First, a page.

[The decision to strike] was not a ‘bargaining chip’ aimed at soliciting ‘quick fixes or deals’. It was instead a genuine call for a moment of reflection by all who love the game in Scotland and a desire to see a real and fundamental reappraisal of football’s and society’s relationship with its referees.

With so many people within the game still pointing fingers at one another, I fear they have some way to go yet to get this more general point across.

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Ian began writing Twohundredpercent in May 2006. He lives in Brighton. He has also written for, amongst others, Pitch Invasion, FC Business Magazine, The Score, When Saturday Comes, Stand Against Modern Football and The Football Supporter. Ian was the first winner of the Socrates Award For Not Being Dead Yet at the 2010 NOPA awards for football bloggers.

  • December 1, 2010 at 9:24 pm


    Obviously, seeing that the Scottish footballing minds blame Celtic football club for the events of the last 7 weeks it seems to me that if Celtic were to sign a contract agreeing to never again question or criticize any Scottish officials all the problems would disappear, am I right?

  • December 1, 2010 at 11:56 pm


    I don’t know how much digging this author did, or whether he has just taken the Scottish media spin to be true, but the fact of the matter is that for years Celtic along with most clubs in Scotland have been on the wrong end of strange decisions from the refs which for the most part profited one side, namely Rangers, it has been a problem for many many years but since Rangers financial trouble has come into view the amount of decisions going their way has been unbelievable, and the thinking from most fans of all other clubs is that Rangers are being helped to this end and not very subtly I may add.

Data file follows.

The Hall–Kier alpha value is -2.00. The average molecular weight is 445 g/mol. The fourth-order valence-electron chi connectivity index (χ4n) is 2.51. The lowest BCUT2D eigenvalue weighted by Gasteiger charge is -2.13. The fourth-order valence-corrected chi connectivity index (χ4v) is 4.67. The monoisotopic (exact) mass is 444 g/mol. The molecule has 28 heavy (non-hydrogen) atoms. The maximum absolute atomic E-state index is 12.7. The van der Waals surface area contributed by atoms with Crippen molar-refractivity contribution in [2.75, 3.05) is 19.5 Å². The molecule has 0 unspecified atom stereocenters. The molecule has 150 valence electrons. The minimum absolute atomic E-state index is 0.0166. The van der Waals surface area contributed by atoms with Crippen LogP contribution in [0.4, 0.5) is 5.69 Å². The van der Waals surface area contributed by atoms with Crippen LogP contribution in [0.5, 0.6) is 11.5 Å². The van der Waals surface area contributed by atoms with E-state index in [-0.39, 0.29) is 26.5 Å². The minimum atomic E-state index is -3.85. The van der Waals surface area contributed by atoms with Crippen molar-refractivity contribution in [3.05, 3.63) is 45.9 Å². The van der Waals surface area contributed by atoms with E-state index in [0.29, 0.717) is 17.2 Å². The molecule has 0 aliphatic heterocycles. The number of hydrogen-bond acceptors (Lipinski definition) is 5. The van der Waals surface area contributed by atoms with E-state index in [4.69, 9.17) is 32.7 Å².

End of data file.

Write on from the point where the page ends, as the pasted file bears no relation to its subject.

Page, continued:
• December 2, 2010 at 12:24 am


    But why would Celtic sign such a ludicrous agreement. Waving their right to a voice? It would never happen. No club anywhere would sign such an agreement, much less one that has been quite clearly been victim of a pro rangers bias in the scottish game.

  • December 2, 2010 at 4:32 am

    Daniel Docherty

    Why not make everyone happy SFA Clearout
    makes all but one SPL club happy

    Kick Celtic out of the SFA and all of the other clubs the SFA and referees will be happy sfa can broker a deal with EPL and we will be happy as we can leave the septic tank where the victin is blamed for the crime

  • December 2, 2010 at 8:22 am


    There were a couple of unspoken assumptions in the article, and perhaps I should have made at least one of them explicit – I regard the accusations of a pro-Rangers / anti-Celtic bias as being entirely baseless, at least in recent times. Not because of “media spin” but just my own watchings of Scottish football over the years. “Most fans of other clubs”, in my experience, regard Celtic and Rangers as being, equally, the major beneficiaries of dubious reffing in the country (and I think that has a little bit more to it, though the effect is hugely overstated, and not deliberate).